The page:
Ethnicity and familial factors in the etiology of acute appendicitis

Igor Shamis, Gregory Livshits, Uliana Feldman

Research output: Contribution to journalArticlepeer-review


The role of various socioeconomic, ethnic, and family factors in the development of acute appendicitis (AA) was studied in two generational groups totaling 2,331 individuals. Univariate analyses revealed that ethnicity, residence, family history, and education are associated with AA. However, only two, ethnicity and education, were retained following multiple forward, stepwise logistic regression. Caucasians, in contrast to Mongoloids and Uzbeks and those with high education showed significantly higher probabilities of undergoing an appendectomy. Odds ratios comparing Caucasians to Uzbeks and low education to high education were 1.6 and 0.7, respectively. Results confirm an association of higher AA frequency with higher socioeconomic status but do not explain the ethnic differences in the incidence of AA. Examination of aggregation of AA in 782 families indicates a familial factor in predisposition. Although this analysis suggests that genetic factors contribute significantly to the development of AA, only segregation analysis will allow more definitive conclusions. © 1994 Wiley‐Liss, Inc.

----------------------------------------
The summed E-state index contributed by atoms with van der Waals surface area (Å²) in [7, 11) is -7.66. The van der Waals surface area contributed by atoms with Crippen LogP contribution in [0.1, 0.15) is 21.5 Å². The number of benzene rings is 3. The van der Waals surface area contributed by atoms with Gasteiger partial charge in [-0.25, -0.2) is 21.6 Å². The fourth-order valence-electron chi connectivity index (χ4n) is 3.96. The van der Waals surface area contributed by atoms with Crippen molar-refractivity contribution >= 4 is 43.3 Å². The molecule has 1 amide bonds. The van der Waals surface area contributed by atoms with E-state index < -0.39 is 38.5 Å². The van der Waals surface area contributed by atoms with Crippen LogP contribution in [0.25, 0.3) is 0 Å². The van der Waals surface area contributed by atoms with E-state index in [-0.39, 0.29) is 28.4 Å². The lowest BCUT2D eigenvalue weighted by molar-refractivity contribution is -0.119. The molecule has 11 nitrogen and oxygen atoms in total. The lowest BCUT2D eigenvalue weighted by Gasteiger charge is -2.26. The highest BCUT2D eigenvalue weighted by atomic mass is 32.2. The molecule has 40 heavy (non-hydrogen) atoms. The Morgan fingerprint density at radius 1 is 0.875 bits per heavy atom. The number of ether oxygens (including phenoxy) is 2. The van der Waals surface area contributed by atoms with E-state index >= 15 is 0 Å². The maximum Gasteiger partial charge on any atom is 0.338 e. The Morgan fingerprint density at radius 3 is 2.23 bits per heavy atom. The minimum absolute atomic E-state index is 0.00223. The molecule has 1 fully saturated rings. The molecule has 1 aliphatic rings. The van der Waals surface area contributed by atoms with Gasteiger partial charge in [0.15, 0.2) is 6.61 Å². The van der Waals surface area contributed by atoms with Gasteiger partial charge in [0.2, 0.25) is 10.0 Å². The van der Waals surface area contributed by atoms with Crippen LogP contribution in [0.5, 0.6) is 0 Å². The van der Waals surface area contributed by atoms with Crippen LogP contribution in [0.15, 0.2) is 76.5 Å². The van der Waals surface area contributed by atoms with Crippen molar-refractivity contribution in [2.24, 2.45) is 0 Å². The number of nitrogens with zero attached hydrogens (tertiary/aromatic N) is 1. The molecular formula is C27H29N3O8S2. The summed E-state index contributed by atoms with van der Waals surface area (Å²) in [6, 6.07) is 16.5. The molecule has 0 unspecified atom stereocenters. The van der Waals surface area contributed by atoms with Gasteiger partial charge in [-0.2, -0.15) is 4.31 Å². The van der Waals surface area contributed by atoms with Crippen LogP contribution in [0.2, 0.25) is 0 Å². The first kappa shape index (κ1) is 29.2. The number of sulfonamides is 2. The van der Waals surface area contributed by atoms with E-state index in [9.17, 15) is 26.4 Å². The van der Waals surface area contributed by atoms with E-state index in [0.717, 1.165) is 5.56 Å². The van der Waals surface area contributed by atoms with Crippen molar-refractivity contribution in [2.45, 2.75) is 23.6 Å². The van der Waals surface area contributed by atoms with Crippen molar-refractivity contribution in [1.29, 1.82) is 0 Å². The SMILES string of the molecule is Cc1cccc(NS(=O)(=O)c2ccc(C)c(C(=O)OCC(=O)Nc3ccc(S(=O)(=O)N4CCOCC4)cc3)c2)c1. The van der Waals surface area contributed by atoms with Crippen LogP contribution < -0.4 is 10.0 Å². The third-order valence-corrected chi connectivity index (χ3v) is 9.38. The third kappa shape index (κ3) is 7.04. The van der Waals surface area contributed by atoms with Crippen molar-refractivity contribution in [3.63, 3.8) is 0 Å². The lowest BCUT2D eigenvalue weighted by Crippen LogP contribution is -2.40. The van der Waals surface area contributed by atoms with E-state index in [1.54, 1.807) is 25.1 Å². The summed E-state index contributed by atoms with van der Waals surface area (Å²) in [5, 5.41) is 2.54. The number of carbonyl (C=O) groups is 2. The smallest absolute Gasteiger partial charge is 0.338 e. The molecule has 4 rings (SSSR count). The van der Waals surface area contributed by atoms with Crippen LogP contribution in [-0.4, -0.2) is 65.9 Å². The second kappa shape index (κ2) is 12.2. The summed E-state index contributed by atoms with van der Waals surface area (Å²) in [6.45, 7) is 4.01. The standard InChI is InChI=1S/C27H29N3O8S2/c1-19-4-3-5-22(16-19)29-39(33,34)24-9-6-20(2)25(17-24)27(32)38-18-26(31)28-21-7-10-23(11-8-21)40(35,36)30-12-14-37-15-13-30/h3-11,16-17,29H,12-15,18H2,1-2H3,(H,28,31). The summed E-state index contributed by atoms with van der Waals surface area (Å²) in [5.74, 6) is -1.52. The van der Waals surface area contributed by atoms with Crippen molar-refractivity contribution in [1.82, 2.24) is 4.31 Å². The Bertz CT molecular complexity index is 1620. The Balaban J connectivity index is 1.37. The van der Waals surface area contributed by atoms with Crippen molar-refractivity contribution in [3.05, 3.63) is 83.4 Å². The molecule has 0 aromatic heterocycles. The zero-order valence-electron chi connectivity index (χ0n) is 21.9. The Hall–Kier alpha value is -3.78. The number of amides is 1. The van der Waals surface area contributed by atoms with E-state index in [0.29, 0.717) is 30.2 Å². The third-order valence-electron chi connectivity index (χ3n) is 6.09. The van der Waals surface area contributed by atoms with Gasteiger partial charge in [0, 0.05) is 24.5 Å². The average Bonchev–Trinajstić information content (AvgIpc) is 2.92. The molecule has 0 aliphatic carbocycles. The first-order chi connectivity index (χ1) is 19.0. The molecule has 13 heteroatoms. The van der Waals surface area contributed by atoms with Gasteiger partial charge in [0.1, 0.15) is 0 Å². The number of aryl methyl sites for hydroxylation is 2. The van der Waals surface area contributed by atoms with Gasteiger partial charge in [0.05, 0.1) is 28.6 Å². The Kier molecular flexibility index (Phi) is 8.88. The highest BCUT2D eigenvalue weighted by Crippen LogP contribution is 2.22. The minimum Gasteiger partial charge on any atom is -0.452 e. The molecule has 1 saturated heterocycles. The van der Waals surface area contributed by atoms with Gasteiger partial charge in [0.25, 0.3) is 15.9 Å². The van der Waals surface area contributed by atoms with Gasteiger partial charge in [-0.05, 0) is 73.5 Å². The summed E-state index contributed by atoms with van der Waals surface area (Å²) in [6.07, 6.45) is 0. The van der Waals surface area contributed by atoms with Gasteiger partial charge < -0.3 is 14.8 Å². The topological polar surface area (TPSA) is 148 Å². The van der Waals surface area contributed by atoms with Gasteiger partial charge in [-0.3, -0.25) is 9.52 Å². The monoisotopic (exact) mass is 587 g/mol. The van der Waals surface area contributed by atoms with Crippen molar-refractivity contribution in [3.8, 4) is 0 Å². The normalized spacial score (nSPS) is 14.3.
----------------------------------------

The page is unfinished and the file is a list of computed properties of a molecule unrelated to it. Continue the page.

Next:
Original languageEnglish
Pages (from-to)351-358
Number of pages8
JournalAmerican Journal of Human Biology
Issue number3
StatePublished - 1994
Externally publishedYes


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